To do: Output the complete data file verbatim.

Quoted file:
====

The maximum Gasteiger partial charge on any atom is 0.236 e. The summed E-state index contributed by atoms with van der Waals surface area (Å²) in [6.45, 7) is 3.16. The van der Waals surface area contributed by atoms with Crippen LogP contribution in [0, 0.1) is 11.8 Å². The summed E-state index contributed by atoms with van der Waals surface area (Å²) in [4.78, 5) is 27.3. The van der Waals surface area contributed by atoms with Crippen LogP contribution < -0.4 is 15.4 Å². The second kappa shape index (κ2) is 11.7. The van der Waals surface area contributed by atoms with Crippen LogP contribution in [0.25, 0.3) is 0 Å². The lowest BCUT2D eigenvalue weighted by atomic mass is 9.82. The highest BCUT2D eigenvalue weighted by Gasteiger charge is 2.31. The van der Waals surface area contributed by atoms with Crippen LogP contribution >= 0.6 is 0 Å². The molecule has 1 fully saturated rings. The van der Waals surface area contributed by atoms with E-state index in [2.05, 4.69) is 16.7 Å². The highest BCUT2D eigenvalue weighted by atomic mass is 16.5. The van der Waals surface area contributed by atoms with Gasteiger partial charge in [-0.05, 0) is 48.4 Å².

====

The maximum Gasteiger partial charge on any atom is 0.236 e. The summed E-state index contributed by atoms with van der Waals surface area (Å²) in [6.45, 7) is 3.16. The van der Waals surface area contributed by atoms with Crippen LogP contribution in [0, 0.1) is 11.8 Å². The summed E-state index contributed by atoms with van der Waals surface area (Å²) in [4.78, 5) is 27.3. The van der Waals surface area contributed by atoms with Crippen LogP contribution < -0.4 is 15.4 Å². The second kappa shape index (κ2) is 11.7. The van der Waals surface area contributed by atoms with Crippen LogP contribution in [0.25, 0.3) is 0 Å². The lowest BCUT2D eigenvalue weighted by atomic mass is 9.82. The highest BCUT2D eigenvalue weighted by Gasteiger charge is 2.31. The van der Waals surface area contributed by atoms with Crippen LogP contribution >= 0.6 is 0 Å². The molecule has 1 fully saturated rings. The van der Waals surface area contributed by atoms with E-state index in [2.05, 4.69) is 16.7 Å². The highest BCUT2D eigenvalue weighted by atomic mass is 16.5. The van der Waals surface area contributed by atoms with Gasteiger partial charge in [-0.05, 0) is 48.4 Å².